Musings on music, old, new, popular and obscure. Post punk, metal, hip-hop, funk, and rock in general. A music fan with a desire to lose boundaries on what should and should not be listened to writes about experience in music from a listener's perspective, hopefully unhindered by prior expectation.

Sunday, May 6, 2012

Guess Who Just Got Back Today? -- Thin Lizzy

Around high school and college, I had a habit of trying to avoid limiting myself to singles and familiar tracks from any given artist as a means of making sure I didn't unintentionally and unknowingly find myself without some lesser-known but glorious music. It also helped to know where to start with artists who never really had a "Greatest Hits" due to their relative new-ness or because it simply hadn't happened in any reasonably available fashion. Of course, the fact that albums are some of the more commonly discussed in circles surrounding music history encouraged this as well, nevermind the affinity shown by musicians toward making "albums" as a cohesive unit of music starting sometime in the late 1960's, which is the beginning of when I find most music interesting.¹

As a result, I spent a lot of time in those days with complete (though simple) discographies from artists who caught my ear, thinking it would be rather peculiar for anyone to write a number of songs that I liked and only that handful--or, really, even a single song. I suppose the logic ran that if the band or artist was still known and discussed ten, twenty, thirty years on, there must have been enough of value in all their work to maintain a fanbase after their initial charms might have worn off. I've mentioned that XTC pushed me to eventually pursue more complete (sometimes excessively so) discographies, but that came from pushing through album after album, getting scattered first by things like well-regarded EPs from modern artists.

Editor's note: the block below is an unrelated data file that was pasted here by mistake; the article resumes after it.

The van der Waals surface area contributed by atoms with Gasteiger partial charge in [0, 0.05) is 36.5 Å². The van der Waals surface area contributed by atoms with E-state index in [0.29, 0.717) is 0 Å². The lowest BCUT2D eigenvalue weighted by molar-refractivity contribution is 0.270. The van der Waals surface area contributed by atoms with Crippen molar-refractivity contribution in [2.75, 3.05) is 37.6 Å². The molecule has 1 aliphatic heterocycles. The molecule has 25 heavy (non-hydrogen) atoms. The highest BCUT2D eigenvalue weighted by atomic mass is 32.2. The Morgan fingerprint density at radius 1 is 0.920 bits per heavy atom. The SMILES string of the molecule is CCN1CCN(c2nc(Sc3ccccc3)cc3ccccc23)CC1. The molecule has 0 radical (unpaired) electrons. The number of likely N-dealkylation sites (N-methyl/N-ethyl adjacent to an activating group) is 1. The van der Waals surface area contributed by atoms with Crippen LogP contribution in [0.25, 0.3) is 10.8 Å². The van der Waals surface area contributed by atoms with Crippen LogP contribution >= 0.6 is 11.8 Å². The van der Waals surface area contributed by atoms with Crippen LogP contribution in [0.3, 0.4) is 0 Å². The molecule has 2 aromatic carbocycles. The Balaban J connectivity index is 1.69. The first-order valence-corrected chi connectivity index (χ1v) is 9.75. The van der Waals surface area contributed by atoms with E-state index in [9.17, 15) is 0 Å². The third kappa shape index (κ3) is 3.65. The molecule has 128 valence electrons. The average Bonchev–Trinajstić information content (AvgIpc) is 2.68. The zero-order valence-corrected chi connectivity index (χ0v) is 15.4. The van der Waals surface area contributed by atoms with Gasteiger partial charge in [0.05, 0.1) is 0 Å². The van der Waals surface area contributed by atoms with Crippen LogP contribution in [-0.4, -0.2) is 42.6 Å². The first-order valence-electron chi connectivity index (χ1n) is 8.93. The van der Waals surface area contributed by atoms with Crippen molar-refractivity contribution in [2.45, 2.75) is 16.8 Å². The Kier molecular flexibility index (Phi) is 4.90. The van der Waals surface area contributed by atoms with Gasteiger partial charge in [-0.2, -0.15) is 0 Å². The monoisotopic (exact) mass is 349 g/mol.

Still, for quite some time, many artists from the 1970s and 1980s in particular were available primarily only via their album-styled works or greatest hits compilations, rarities being not-oft discussed, let alone easily found. Heck, I didn't realize how often bands would even bother with them in the major label, popular-mainstream of things until stumbling into things like The Cars' Just What I Needed anthology, or The Police's Message in a Box set (which actually isn't a box, for the record).

One of the bands I picked up in those days, alongside less traditional (though possibly more loved) artists like Tom Waits--leading, incidentally, to my fascination with his lesser-regarded earlier works--was Thin Lizzy. Of course, most people think of them from that 1976 smash hit (assuming they even know what band was behind it) "The Boys Are Back in Town," and I was not much of an exception. Now, to spare you just a bit, let's drop that song in, to give those unfamiliar a simple hook to start from, via that very song:

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